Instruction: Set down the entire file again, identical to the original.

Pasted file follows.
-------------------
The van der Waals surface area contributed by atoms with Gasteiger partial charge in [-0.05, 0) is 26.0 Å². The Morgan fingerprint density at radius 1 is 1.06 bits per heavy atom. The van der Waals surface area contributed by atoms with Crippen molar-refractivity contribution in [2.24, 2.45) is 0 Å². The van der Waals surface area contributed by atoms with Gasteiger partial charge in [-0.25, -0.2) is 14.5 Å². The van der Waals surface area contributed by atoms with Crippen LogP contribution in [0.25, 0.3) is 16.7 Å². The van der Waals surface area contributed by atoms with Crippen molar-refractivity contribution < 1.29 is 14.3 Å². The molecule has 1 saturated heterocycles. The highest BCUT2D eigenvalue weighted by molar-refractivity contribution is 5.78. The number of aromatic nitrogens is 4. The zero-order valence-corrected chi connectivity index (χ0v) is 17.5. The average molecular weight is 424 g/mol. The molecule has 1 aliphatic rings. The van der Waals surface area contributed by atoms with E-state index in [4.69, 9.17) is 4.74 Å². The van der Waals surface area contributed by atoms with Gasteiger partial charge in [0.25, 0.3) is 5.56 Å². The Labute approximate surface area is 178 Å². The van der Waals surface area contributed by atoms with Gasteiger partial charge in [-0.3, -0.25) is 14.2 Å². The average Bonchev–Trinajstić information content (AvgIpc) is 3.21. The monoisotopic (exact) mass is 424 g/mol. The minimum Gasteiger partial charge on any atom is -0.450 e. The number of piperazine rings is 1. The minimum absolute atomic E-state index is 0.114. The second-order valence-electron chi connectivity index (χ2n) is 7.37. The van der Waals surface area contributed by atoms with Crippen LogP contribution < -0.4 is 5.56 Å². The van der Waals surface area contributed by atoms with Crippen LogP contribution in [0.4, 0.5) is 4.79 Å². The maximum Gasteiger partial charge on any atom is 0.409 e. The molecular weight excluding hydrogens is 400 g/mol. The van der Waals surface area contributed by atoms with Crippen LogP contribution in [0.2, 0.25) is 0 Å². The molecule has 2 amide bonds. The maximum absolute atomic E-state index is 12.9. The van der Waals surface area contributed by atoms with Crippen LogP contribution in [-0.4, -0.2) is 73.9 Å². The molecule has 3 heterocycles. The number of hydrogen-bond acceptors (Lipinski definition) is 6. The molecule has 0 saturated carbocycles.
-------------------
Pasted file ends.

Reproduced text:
The van der Waals surface area contributed by atoms with Gasteiger partial charge in [-0.05, 0) is 26.0 Å². The Morgan fingerprint density at radius 1 is 1.06 bits per heavy atom. The van der Waals surface area contributed by atoms with Crippen molar-refractivity contribution in [2.24, 2.45) is 0 Å². The van der Waals surface area contributed by atoms with Gasteiger partial charge in [-0.25, -0.2) is 14.5 Å². The van der Waals surface area contributed by atoms with Crippen LogP contribution in [0.25, 0.3) is 16.7 Å². The van der Waals surface area contributed by atoms with Crippen molar-refractivity contribution < 1.29 is 14.3 Å². The molecule has 1 saturated heterocycles. The highest BCUT2D eigenvalue weighted by molar-refractivity contribution is 5.78. The number of aromatic nitrogens is 4. The zero-order valence-corrected chi connectivity index (χ0v) is 17.5. The average molecular weight is 424 g/mol. The molecule has 1 aliphatic rings. The van der Waals surface area contributed by atoms with E-state index in [4.69, 9.17) is 4.74 Å². The van der Waals surface area contributed by atoms with Gasteiger partial charge in [0.25, 0.3) is 5.56 Å². The Labute approximate surface area is 178 Å². The van der Waals surface area contributed by atoms with Gasteiger partial charge in [-0.3, -0.25) is 14.2 Å². The average Bonchev–Trinajstić information content (AvgIpc) is 3.21. The monoisotopic (exact) mass is 424 g/mol. The minimum Gasteiger partial charge on any atom is -0.450 e. The number of piperazine rings is 1. The minimum absolute atomic E-state index is 0.114. The second-order valence-electron chi connectivity index (χ2n) is 7.37. The van der Waals surface area contributed by atoms with Crippen LogP contribution < -0.4 is 5.56 Å². The van der Waals surface area contributed by atoms with Crippen LogP contribution in [0.4, 0.5) is 4.79 Å². The maximum Gasteiger partial charge on any atom is 0.409 e. The molecular weight excluding hydrogens is 400 g/mol. The van der Waals surface area contributed by atoms with Crippen LogP contribution in [0.2, 0.25) is 0 Å². The molecule has 2 amide bonds. The maximum absolute atomic E-state index is 12.9. The van der Waals surface area contributed by atoms with Crippen LogP contribution in [-0.4, -0.2) is 73.9 Å². The molecule has 3 heterocycles. The number of hydrogen-bond acceptors (Lipinski definition) is 6. The molecule has 0 saturated carbocycles.